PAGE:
Community lends hand to Ford City fire victims
FORD CITY — An outpouring of community support for two families displaced by a fire on Monday at a duplex on Fourth Avenue continues unabated.
The duplex, owned by Carl Waugaman, was rented on one side to Carolyn Piper, who lived at number 634 with her 17-year-old and 20-year-old sons.
Alysia Petak rented the section next door at 636, where she lived with her three children, Josh, 13, Jennifer, 12, and Hayden, 10.
Both families managed to escape uninjured from the burning building, but almost all of their belongings were consumed by fire or suffered severe water and smoke damage.
Christina and Kelly Jordan of 734 Main St. opened their home to the Petak family, where clothes, food, blankets and shoes have been piling up, thanks to an outpouring from area residents.
Christina said she didn't think twice about asking the Petaks to join their household of 10.
“Everybody has plenty of food,” she said.
She said her home and the Manor Township Municipal Building are drop-off locations for donated items for the two displaced families.
“Everybody's been great with donations,” Christina said.
“We're getting a list compiled (of needed items),” she said.
The Jordans are in communication with a contact point for the Piper family. Christina said the Pipers and Petaks could each benefit from a donated storage unit since there is no available space right now to store furniture or larger household items recently given to the families.
Alysia Petak lost all of her forms of identification in the fire, Christina said, adding that Alysia believes the fire started in a baseboard heater in the attic and not in the basement as she had suggested in Tuesday's news coverage of the fire.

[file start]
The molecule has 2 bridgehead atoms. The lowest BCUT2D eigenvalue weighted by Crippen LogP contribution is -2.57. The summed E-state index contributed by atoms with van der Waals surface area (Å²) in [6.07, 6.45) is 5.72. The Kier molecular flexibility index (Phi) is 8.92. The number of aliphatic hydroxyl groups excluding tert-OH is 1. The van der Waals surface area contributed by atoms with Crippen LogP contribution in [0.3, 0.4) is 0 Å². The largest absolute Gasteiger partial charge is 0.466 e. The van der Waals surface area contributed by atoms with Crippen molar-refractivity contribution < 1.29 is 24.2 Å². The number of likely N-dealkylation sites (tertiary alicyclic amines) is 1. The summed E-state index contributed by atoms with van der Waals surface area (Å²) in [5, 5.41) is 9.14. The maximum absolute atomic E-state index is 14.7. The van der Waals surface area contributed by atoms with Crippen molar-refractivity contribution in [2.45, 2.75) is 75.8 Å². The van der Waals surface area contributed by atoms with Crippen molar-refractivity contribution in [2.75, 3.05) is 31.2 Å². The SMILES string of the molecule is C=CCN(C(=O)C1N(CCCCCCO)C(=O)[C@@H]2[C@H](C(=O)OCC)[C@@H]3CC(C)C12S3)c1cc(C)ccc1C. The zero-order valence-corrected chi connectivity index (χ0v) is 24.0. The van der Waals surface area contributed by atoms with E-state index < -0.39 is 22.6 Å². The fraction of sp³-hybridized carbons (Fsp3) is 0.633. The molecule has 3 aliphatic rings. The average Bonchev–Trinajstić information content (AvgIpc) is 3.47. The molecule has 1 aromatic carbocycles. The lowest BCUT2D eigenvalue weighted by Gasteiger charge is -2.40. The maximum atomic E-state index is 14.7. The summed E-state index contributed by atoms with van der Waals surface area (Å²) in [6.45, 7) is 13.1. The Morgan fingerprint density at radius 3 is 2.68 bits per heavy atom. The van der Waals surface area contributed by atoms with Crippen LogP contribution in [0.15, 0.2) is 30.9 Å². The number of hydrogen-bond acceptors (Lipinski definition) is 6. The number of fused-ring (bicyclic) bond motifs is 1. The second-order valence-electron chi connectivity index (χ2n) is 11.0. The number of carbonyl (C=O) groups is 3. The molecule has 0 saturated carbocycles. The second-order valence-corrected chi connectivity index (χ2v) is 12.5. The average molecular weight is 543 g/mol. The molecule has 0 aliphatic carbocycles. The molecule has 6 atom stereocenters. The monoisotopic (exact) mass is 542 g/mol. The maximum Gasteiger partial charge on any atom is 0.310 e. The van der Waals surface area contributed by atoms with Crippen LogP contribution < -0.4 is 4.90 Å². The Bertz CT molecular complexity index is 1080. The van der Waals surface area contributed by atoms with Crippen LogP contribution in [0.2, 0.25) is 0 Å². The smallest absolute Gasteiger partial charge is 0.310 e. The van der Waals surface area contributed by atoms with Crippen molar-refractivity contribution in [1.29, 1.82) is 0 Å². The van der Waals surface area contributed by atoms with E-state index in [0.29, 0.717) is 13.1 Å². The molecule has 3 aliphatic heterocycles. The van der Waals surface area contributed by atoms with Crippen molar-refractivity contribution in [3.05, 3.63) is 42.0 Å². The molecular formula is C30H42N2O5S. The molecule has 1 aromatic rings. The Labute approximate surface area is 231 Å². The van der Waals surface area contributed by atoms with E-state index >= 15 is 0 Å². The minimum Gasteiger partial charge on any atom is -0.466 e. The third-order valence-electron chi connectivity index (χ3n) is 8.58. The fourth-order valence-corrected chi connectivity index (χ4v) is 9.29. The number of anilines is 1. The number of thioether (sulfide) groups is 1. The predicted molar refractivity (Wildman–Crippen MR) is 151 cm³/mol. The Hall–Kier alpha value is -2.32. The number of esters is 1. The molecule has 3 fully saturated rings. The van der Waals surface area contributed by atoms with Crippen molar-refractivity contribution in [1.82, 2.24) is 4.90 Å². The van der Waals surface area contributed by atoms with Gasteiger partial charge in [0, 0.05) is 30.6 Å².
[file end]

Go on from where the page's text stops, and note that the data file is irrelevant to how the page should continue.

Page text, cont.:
Ford City Fire Marshal Ron Wojcik confirmed on Tuesday that the fire originated in the attic at the 636 side of the duplex.
The cause of the fire is still undetermined and remains under investigation, Wojcik said.
Christina said she has been touched by the generosity of the community and the selfless nature of the Petaks.
“This family is more concerned about their neighbors' needs,” Christina said.
Christina noted that those who wish to donate items might want to consider electronic gaming equipment and video games that can be traded at a store such as Game Stop.
The games would mean a lot to Josh Petak, who has Asperger syndrome, Christina said, adding that the boy tried to go back into the burning building to get his games.
And since Alysia did not have a bank account and is now without any form of ID, people might want to consider donating Visa gift cards for her, Christina said.
The Petaks and Pipers did not have renters insurance.
Waugaman, the owner of the building, said on Tuesday that he was grateful no one was hurt.
“Nobody got hurt. The adjacent home was not affected, so I'm thankful for that,” he said.
Brigid Beatty is a staff writer for Trib Total Media. She can be reached at 724-543-1303 or firstname.lastname@example.org.